This Lunch Was Loaded With Potential
Tom Fitzmorris December 10, 2019 19:34 Dining Diary
The idea of creating a professional culinary school for the New Orleans restaurant industry goes back a long time, and now it's here. With the active support of the restaurants themselves, the school is a reality this year. In late 2019 the second class graduates in this gorgeous old building it shares with its tenant Tulane's Freeman School of Business. It is called The New Orleans Culinary & Hospitality Institute. Find NOCHI @ www.nochi.org.
NOCHI has assembled a modernized, complete food service facility in this lovely space on the corner of Carondelet Street and Howard Avenue. (It's interesting that the street is paved with irregular blocks of stone that go back nearly to the earliest days of New Orleans history.)
Last Friday at lunch, NOCHI staged a pop-up dinner in a full kitchen called Tanchi Kitchen, open to the public. There were several ideas considered by all the students, who discussed different themes and voted on them. Tanchi is a pre-colonial Native American theme serving food based on ancient food of the region. The main ingredient was corn, so when we arrived we were presented with a small dish of popped corn dusted with chili powder and chocolate powder. This was light and crunchy and really surprisingly delicious. Also on the table were light and fluffy corn muffins that were just as tasty as the popped corn. I chose a Pinot Noir from Napa Valley to drink and MA had hibiscus tea she declared delicious.
We were there with an assortment of other diners, for whom the open kitchen generated a full lunch. It was all unique, and definitely gourmet in taste and presentation. Nobody left less than impressed by what NOCHI and its Tanchi Kitchen put out. When the director came out to visit our table, we learned why this was all so good. It was under the tutelage of Allison Vines-Rushing, who will leave soon with the children to join her husband Slade in his wonderful new opportunity in London’s Covent Garden. This is a great loss for NOCHI, but she will be replaced by any number of other great chefs just as enthusiastic about this project.
The lunch was a three-course, full-service dinner, with the chef and the students both creating and serving the meal. The diners were free to make their choices. The idea is to let the cooks serve the customers, and servers doing a lot of the kitchen. In the end, the Pop-Up experience is as well-rounded as it would be in a standard restaurant. Probably more so.
When Mary Ann and I arrived, the dining room was about two-thirds full, and everybody in it was eager to serve more. We had a choice of five starters. Mary Ann rhapsodized about her choice of an Autumn Squash salad with Watercress, Satsuma Vinaigrette, and Seeds, and crispy duck ham. It was pretty, fresh, colorful, and tasted great. My appetizer was even better: A Banaha tamale, filled with Oaxacan cheese, pecans and molé. I am always looking for this unusual Mexican chocolate-based sauce, but I almost never have anything even close to this. I hope both that I eat this again, and that the recipe is passed around.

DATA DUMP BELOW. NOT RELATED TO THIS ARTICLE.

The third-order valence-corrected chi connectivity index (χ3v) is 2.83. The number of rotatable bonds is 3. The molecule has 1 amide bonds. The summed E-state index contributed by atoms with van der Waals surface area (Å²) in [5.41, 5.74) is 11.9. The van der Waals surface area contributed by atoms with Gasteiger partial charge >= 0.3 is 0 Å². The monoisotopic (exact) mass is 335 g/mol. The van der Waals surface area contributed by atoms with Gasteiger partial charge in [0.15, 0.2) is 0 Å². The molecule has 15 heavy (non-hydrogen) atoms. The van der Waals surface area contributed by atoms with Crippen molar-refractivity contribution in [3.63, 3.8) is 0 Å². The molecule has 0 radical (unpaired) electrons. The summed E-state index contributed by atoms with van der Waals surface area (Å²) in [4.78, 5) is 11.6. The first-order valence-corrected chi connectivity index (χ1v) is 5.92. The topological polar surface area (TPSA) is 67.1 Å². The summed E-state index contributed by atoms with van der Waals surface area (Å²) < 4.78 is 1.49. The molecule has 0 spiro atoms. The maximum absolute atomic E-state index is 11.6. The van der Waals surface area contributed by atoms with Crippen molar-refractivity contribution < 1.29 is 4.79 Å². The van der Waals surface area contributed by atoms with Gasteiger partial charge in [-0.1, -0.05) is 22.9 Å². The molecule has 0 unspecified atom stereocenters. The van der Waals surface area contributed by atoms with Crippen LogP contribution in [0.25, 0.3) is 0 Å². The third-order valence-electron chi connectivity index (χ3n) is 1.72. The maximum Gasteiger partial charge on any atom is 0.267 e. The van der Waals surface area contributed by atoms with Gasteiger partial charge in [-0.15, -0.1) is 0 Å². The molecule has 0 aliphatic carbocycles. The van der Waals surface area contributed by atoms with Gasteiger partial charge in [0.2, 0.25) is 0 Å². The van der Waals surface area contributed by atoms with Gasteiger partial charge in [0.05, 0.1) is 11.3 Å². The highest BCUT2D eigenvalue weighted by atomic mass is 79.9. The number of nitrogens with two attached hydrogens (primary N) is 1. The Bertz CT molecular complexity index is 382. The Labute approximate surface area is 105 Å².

The same routine could be said of the five entrees. When we were seated, one of the entrees was sold out--a spiced venison loin with risotto and Wojabi berry sauce. But that's something that always happens in restaurants, and it made my decision for entree easier this day.
Another choice was grilled redfish with crawfish and corn maque choux. The familiarity of that entree probably explains its quick sale to Mary Ann, who also toyed with the idea of getting shrimp and grits. I wound up ordering the game-filled tacos, which artfully focused on rabbit, duck, and alligator. This was exciting. If dishes from Tanchi Kitchen become permanent, this one should be offered regularly.
The dessert course offered five final courses, most of them at least a bit familiar. Beignets with honey ice cream. Wild rice pudding. Warm chocolate tamale grabbed MA, and she even raved about the accompanying spiced ice cream with a toffee crunch underneath it. I got a creme brulee that I called Third World Spumoni for its turmeric color. There was nothing Third World about this-it was really polished.
In the style of truly first-class restaurants, a little plate of sweet nibbles finished the meal. There were macarons, housemade marshmallows, and truffles that MA reported to be especially dense chocolate.
The restaurant community has waited a long time for an opportunity to educate its potential professionals. In almost every part of the world, people who want to learn the skills of every career apprentice with someone. Cooking, serving, managing, catering, and every other part of the learning curve exists for restaurants. And there is an ongoing shortage of people who know what they're doing in the restaurant business. This wonderful new NOCHI program could be a tremendous boon for a lot of potential culinarily potential. If they have a course for restaurant critics, maybe I'll sign up.
725 Howard Ave New Orleans